Modern Furnishings - Page 4

Make a personal statement with furnishings destined to enrich your modern home

According to interior and lighting designer Barry Brukoff of Sausalito-based Brukoff Design Associates, it really begins with the serenity and simplicity that came out of the mid-century modern design movement. "It was all about economy— producing wonderful and simple pieces for a price people could afford," Brukoff points out. "There is a real parallel to this that can be seen in the Japanese aesthetic. Homes with simple beams, panels, tatami mats on a grid—and it is all logical, and all of that logic and pattern and scale relationship creates a serenity."

Many furniture designers of the era had backgrounds in sculpture, and this is also reflected in their work. "Each object is like a perfect and carefully designed work of sculpture," says Brukoff. "These pieces do not have a bad angle anywhere. The Eames chair, for example, is a perfectly designed object. You can photograph it from any angle; and no matter what you do, you cannot take a bad photo."

Brukoff likens such furniture to the classic design of Japanese teapots. Just as the teapot, he says, "does everything right in its simplicity—and in the way that form follows function"—so do these classic sculptural pieces of furniture. "They are comfortable, and they work. Modern Danish furniture also has that same character. Beautiful, sculptural form; lightness; and comfort."

The modernist design movement also had a sociological element to it that invited creativity. "It was like throwing off the shackles of convention," notes Brukoff, when the new design movement, rooted in 1920s Germany, took hold after the close of World War II. "It was like society said, 'The war is over. Now we can turn our goals toward peace time and rebuilding...and boldly stepping into the future.'"

furniture examples

The six modern furniture pieces pictured here above—all from the Design Within Reach catalogue—are offspring of that design movement and are still manufactured today. In the modern living room, they can make bold statements and serve as ideal focal points.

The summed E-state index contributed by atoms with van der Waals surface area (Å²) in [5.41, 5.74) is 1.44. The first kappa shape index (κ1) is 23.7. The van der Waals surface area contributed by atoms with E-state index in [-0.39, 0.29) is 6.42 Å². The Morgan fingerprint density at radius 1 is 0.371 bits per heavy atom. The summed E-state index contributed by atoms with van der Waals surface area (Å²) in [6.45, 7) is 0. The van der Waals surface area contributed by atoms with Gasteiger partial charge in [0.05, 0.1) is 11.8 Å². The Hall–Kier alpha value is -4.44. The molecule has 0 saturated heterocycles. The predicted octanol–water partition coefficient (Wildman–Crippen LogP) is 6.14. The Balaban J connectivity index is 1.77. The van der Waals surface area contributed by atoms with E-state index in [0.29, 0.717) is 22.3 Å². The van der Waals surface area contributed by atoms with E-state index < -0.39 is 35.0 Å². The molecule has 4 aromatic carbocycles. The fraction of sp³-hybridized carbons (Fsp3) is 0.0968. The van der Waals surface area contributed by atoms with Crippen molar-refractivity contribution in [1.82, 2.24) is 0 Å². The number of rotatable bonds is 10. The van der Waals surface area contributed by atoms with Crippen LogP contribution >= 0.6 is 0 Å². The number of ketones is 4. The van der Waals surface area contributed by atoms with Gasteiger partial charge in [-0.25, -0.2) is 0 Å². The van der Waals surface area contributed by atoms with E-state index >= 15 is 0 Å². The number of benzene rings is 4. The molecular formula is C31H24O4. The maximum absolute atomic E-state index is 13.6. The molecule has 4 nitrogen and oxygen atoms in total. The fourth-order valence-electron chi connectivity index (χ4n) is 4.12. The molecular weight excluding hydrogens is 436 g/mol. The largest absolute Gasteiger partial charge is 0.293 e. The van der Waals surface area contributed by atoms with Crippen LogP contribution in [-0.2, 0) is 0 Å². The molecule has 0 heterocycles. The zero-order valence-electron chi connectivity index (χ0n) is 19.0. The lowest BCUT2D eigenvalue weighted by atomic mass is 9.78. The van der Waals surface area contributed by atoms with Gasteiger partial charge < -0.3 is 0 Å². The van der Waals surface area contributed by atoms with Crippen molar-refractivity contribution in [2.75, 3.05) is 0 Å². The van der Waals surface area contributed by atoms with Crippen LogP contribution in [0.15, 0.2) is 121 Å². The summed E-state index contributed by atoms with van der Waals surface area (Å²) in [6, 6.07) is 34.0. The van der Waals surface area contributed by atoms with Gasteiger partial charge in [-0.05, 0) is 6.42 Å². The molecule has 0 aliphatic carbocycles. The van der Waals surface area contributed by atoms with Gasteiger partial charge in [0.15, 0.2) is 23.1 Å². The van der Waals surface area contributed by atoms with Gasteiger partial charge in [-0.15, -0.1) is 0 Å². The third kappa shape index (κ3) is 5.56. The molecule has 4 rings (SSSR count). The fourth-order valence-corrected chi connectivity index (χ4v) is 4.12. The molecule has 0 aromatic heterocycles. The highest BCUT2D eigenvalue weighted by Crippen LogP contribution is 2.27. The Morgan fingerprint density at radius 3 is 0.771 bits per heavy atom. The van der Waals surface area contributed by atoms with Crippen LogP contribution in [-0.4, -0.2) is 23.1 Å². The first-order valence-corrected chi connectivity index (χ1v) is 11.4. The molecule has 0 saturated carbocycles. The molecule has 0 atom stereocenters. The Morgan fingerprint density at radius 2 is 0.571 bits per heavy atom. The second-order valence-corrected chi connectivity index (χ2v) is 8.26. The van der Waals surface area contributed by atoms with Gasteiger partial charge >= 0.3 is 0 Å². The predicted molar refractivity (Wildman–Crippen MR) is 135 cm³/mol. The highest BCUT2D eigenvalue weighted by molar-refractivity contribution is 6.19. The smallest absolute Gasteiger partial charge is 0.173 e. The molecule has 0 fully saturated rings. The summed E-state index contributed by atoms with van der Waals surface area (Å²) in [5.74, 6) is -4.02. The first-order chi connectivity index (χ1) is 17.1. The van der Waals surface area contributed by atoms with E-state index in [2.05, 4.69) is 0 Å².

1. Eames Plywood Lounge Chair. Unbelievably innovative for its day, this piece is a bold and yet understated design comment, and amazingly comfortable.

2. Nelson Platform Bench. It invites one to enter the living room if for no other reason than to see what lies beyond. Multi-functional furnishing that works well as a bench or table.

3. Noguchi Table. Designed by Japanese sculptor Isamu Noguchi, this table's sculptural beauty is simple and perfect in both form and function. Its lightness of scale prevents it from overpowering its surroundings.

4. Le Corbusier Chaise Lounge. Beautiful, comfortable, and ahead of its time, the original was designed by architect Le Corbusier in 1928. The Eileen Gray table alongside makes the pairing lovely and the space complete, yet light, open, and understated.

5. Index Three Low Bookcase. The openness and simple design of this bookcase makes it good from all angles. Beautiful and understated, it will enhance any space—against a wall, as a room divider, or in some other location.

6. Sussex Credenza. The low profile, long horizontal lines, and light metal legs that elevate it off the floor reinforce the design of this simple yet valuable storage and entertaining solution, and make it appear smaller in scale than it actually is.

Images courtesy of Design Within Reach

Valuable Planning Tips to Get Organized

Contrary to what some might claim, there are no design police, nor is there one set of rules for furnishing living spaces of mid-century modern homes. Some prefer a more industrial and clean look, while others want their homes to look lived in, rather than like pages out of a catalog or design magazine. Others build in flexibility to do both, to fit the occasion. After all, public and private spaces within one's home are designed for living and supporting lifestyle choices, not inhibiting them.

With that in mind, here are some simple and valuable suggestions, gleaned from the recommendations of our team of aesthetic consultants, designed to help guide you through the process of furnishing your living room or upgrading its existing furniture.

1. Visualize how you want to use the space.
Do you have a large family and need places for your children to play and watch TV? Do you like to entertain? Are you empty nesters looking for a serene space for reading and listening to music? Do you need a multi-purpose space that includes room for eating and entertaining, working on your laptop, and playing with the kids?

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